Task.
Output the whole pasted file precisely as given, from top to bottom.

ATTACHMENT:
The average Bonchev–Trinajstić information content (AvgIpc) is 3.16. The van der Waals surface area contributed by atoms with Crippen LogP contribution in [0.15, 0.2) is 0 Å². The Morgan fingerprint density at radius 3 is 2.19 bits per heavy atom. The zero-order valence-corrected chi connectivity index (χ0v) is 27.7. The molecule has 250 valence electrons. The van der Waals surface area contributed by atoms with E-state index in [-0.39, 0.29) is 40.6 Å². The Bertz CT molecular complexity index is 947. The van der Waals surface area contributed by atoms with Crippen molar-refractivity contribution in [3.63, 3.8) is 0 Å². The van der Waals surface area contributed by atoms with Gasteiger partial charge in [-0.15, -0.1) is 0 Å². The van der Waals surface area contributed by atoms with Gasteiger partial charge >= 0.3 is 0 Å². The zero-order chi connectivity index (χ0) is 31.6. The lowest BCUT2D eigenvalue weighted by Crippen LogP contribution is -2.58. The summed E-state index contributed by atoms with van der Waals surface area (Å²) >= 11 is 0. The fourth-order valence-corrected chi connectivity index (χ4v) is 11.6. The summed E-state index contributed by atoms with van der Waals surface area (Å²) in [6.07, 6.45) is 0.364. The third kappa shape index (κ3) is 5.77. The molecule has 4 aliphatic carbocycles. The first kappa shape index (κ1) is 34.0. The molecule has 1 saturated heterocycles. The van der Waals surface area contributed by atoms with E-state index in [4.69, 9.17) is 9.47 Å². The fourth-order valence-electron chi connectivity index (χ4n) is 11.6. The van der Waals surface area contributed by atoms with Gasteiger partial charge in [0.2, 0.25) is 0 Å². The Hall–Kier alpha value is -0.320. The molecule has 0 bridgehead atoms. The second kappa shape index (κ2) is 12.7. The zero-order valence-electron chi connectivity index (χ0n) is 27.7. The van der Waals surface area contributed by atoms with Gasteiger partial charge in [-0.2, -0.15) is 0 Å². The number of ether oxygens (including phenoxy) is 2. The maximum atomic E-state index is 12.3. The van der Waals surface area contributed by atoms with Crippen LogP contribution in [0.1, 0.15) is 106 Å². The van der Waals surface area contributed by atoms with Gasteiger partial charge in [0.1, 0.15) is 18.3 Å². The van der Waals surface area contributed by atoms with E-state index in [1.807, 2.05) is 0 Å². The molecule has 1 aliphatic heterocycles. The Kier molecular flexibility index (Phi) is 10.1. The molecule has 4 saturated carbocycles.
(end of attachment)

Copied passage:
The average Bonchev–Trinajstić information content (AvgIpc) is 3.16. The van der Waals surface area contributed by atoms with Crippen LogP contribution in [0.15, 0.2) is 0 Å². The Morgan fingerprint density at radius 3 is 2.19 bits per heavy atom. The zero-order valence-corrected chi connectivity index (χ0v) is 27.7. The molecule has 250 valence electrons. The van der Waals surface area contributed by atoms with E-state index in [-0.39, 0.29) is 40.6 Å². The Bertz CT molecular complexity index is 947. The van der Waals surface area contributed by atoms with Crippen molar-refractivity contribution in [3.63, 3.8) is 0 Å². The van der Waals surface area contributed by atoms with Gasteiger partial charge in [-0.15, -0.1) is 0 Å². The van der Waals surface area contributed by atoms with Gasteiger partial charge >= 0.3 is 0 Å². The zero-order chi connectivity index (χ0) is 31.6. The lowest BCUT2D eigenvalue weighted by Crippen LogP contribution is -2.58. The summed E-state index contributed by atoms with van der Waals surface area (Å²) >= 11 is 0. The fourth-order valence-corrected chi connectivity index (χ4v) is 11.6. The summed E-state index contributed by atoms with van der Waals surface area (Å²) in [6.07, 6.45) is 0.364. The third kappa shape index (κ3) is 5.77. The molecule has 4 aliphatic carbocycles. The first kappa shape index (κ1) is 34.0. The molecule has 1 saturated heterocycles. The van der Waals surface area contributed by atoms with E-state index in [4.69, 9.17) is 9.47 Å². The fourth-order valence-electron chi connectivity index (χ4n) is 11.6. The van der Waals surface area contributed by atoms with Gasteiger partial charge in [0.2, 0.25) is 0 Å². The Hall–Kier alpha value is -0.320. The molecule has 0 bridgehead atoms. The second kappa shape index (κ2) is 12.7. The zero-order valence-electron chi connectivity index (χ0n) is 27.7. The van der Waals surface area contributed by atoms with Gasteiger partial charge in [-0.2, -0.15) is 0 Å². The number of ether oxygens (including phenoxy) is 2. The maximum atomic E-state index is 12.3. The van der Waals surface area contributed by atoms with Crippen LogP contribution in [0.1, 0.15) is 106 Å². The van der Waals surface area contributed by atoms with Gasteiger partial charge in [0.1, 0.15) is 18.3 Å². The van der Waals surface area contributed by atoms with E-state index in [1.807, 2.05) is 0 Å². The molecule has 1 aliphatic heterocycles. The Kier molecular flexibility index (Phi) is 10.1. The molecule has 4 saturated carbocycles.